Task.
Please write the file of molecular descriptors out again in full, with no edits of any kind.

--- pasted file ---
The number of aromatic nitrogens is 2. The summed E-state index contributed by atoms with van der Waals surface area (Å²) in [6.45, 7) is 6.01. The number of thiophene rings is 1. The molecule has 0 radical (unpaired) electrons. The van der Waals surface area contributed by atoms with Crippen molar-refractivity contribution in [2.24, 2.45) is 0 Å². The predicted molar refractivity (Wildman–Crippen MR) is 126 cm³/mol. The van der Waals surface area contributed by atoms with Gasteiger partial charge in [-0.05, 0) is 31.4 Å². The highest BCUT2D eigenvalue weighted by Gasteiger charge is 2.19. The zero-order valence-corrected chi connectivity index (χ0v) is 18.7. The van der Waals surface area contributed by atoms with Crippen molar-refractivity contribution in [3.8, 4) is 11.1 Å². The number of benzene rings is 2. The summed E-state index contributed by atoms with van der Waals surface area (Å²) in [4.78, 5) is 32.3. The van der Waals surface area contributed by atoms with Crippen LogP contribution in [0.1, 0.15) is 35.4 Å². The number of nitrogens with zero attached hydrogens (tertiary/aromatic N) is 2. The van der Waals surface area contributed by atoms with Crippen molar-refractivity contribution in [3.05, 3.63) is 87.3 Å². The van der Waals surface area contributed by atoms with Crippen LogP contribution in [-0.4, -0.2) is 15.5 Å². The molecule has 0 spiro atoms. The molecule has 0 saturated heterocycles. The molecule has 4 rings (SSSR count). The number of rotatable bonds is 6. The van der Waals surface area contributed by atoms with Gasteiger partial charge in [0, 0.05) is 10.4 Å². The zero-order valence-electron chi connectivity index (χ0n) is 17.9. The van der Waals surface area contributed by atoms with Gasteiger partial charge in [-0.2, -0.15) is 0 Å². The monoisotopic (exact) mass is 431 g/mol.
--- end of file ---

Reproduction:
The number of aromatic nitrogens is 2. The summed E-state index contributed by atoms with van der Waals surface area (Å²) in [6.45, 7) is 6.01. The number of thiophene rings is 1. The molecule has 0 radical (unpaired) electrons. The van der Waals surface area contributed by atoms with Crippen molar-refractivity contribution in [2.24, 2.45) is 0 Å². The predicted molar refractivity (Wildman–Crippen MR) is 126 cm³/mol. The van der Waals surface area contributed by atoms with Gasteiger partial charge in [-0.05, 0) is 31.4 Å². The highest BCUT2D eigenvalue weighted by Gasteiger charge is 2.19. The zero-order valence-corrected chi connectivity index (χ0v) is 18.7. The van der Waals surface area contributed by atoms with Crippen molar-refractivity contribution in [3.8, 4) is 11.1 Å². The number of benzene rings is 2. The summed E-state index contributed by atoms with van der Waals surface area (Å²) in [4.78, 5) is 32.3. The van der Waals surface area contributed by atoms with Crippen LogP contribution in [0.1, 0.15) is 35.4 Å². The number of nitrogens with zero attached hydrogens (tertiary/aromatic N) is 2. The van der Waals surface area contributed by atoms with Crippen molar-refractivity contribution in [3.05, 3.63) is 87.3 Å². The van der Waals surface area contributed by atoms with Crippen LogP contribution in [-0.4, -0.2) is 15.5 Å². The molecule has 0 spiro atoms. The molecule has 0 saturated heterocycles. The molecule has 4 rings (SSSR count). The number of rotatable bonds is 6. The van der Waals surface area contributed by atoms with Gasteiger partial charge in [0, 0.05) is 10.4 Å². The zero-order valence-electron chi connectivity index (χ0n) is 17.9. The van der Waals surface area contributed by atoms with Gasteiger partial charge in [-0.2, -0.15) is 0 Å². The monoisotopic (exact) mass is 431 g/mol.